As another year begins, I am so pleased to find letters of encouragement, friendship and reminiscing in both my mail and email boxes. Most are from longtime friends, some from newer friends, and even others from caring acquaintances. It’s a time of year many use for both reflection and “catching up”, and it’s good to reestablish bonds in this way.
This year it has been especially touching to me to receive numerous letters and current photos from those I have placed dogs with over these past many years. Most of those dogs are now seniors, and many that have passed on are still lovingly remembered by owners who still keep in touch. These are good and caring folks who always mention my own dogs by name, knowing that the number of seniors (which comprise most of my canine companions these days) here has dwindled considerably over this past year and a half, as age and infirmity catches up with everyone all too quickly. As I retired from doing dog rescue several years ago, primarily to devote more exclusive care to the elderly ones (both my own and those rescues who never were rehomed for being viewed as “too old” even years before they passed), it’s been especially devastating to lose so many in just over a years time — despite the fact that all but one were well into their late teens and even into their twenties when they closed their eyes. Albert Payson Terhune once made the simple statement “All dogs die too soon”, and truer words were never spoken.
So as a new year begins here, I look into the faces of my now small crew of grey muzzled chums and feel a kinship beyond the years we’ve shared together. I also share their genuine loss of pack members for whom they have grieved just as much as I, and in who’s loss they also share a deep and heartsick pain. Anyone who has only known dogs in relation to themselves and not as part of a bonded pack has greatly missed out on experiencing the full depth of devotion, loyalty, and emotion our creator has bestowed upon this domestic creature we call “dog”. I feel blessed to have known a time before the world went crazy, when multiple dog owners like Albert Payson Terhune (who typically owned upwards of fifty Collies) were revered for their knowledge of and kinship with dogs, and inspired their readers to explore the love of canines as owners, fanciers, and admiring pack leaders.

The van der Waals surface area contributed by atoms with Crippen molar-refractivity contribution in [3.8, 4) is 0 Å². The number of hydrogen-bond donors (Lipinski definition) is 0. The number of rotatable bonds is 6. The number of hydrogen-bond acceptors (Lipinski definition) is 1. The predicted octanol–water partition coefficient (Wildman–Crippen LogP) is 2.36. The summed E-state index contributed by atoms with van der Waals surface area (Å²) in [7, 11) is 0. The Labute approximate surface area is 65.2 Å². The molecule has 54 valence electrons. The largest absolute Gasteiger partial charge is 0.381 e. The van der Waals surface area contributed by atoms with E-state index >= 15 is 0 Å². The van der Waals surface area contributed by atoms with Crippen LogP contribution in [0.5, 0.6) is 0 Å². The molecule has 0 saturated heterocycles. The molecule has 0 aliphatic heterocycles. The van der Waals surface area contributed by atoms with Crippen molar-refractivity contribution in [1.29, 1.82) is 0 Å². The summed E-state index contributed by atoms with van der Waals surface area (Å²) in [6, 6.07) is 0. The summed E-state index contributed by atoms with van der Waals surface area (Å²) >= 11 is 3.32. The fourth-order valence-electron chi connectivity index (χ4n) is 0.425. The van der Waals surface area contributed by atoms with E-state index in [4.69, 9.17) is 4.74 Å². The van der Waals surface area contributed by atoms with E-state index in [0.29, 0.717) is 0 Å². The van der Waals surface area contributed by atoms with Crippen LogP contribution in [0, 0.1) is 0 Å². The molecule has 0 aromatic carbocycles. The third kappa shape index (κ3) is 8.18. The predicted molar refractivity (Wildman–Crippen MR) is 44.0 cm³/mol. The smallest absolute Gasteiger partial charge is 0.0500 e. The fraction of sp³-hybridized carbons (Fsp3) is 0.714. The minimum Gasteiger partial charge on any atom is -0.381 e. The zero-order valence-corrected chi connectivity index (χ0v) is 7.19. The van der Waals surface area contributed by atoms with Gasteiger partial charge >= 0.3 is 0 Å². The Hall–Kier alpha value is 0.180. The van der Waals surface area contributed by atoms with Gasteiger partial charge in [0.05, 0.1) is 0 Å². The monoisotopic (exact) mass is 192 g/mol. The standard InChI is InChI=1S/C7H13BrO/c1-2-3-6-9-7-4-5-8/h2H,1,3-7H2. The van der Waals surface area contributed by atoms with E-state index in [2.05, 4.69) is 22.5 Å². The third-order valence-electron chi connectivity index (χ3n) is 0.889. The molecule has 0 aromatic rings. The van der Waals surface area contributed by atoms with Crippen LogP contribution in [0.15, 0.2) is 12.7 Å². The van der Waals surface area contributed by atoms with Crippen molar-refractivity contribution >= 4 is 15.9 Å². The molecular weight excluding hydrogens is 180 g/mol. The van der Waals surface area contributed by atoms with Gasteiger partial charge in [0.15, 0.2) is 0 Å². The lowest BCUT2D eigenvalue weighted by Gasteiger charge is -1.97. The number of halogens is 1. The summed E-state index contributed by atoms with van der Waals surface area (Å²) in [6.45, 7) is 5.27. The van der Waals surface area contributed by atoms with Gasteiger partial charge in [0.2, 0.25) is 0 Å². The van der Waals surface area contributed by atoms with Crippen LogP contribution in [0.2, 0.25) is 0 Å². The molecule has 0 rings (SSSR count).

Of course, as I look back, it is also proper to look forward, and despite a changing world marked by treacherous times and a majority of humans displaying a shocking degree of inhumanity toward one another (and far too often thinly veiled as some sort of feigned righteousness on behalf of dogs, no less), I am heartened to have dear friends, wonderful domestic animals, and the knowledge of a better world ahead.
My dairy goats will be kidding this spring, giving the dogs additional responsibilities in the work they love — not to mention a greater supply of the milk they thrive on. One of my hens is already looking “broody” and will likely be raising some new chicks within the next few months. The ducks are now outside, having feathered out in plenty of time to acclimate safely to the colder winter weather. Life, as they say, does go on.
The newest little light of joy that has entered my household has come from my dear friend Luella Thomsen of Cinder Glo Shelties. Knowing how much I admire her beautiful Musashi son, Ch. Wildoak Chisterling Timberlake, she determined that I would have pick of the litter from him and Luella’s beautiful Memorandum and Analyze This granddaughter, Connie. Of course, the litter had not even been conceived at the time, so when a most stunning little sable guy eventually entered into the world last fall, it surely seemed a match meant to be.
The story of his amazing plight, first to survive, and then to ultimately find his way here despite horrifying airline mishaps over the December holiday period is a blog onto itself. Yet he bounced happily into my arms and into my life with all the curiosity, trust, and sweet puppy breath his heritage promised. Hopefully he will never need to learn that the world is a treacherous place full of sociopaths and animal-terrorists, but be only secure and happy as a more peaceful future stands solidly before us.
Chekia Cinder Glo Teddy Bear is appropriately call named “Paddington” as the well known bear who arrived in London with the tag, “Please look after this bear” is a most fitting namesake for him. His honorary grandparents, London and Sarah, are seeing that he thrives as the sole youthful pack member. Already insightful beyond his mere weeks of age, little Paddington takes all things in stride, and encourages me to do likewise as he plays, cuddles, and looks knowingly into my eyes with his soft and endearing Sheltie expression. Life, indeed, does go on, and is enduringly precious.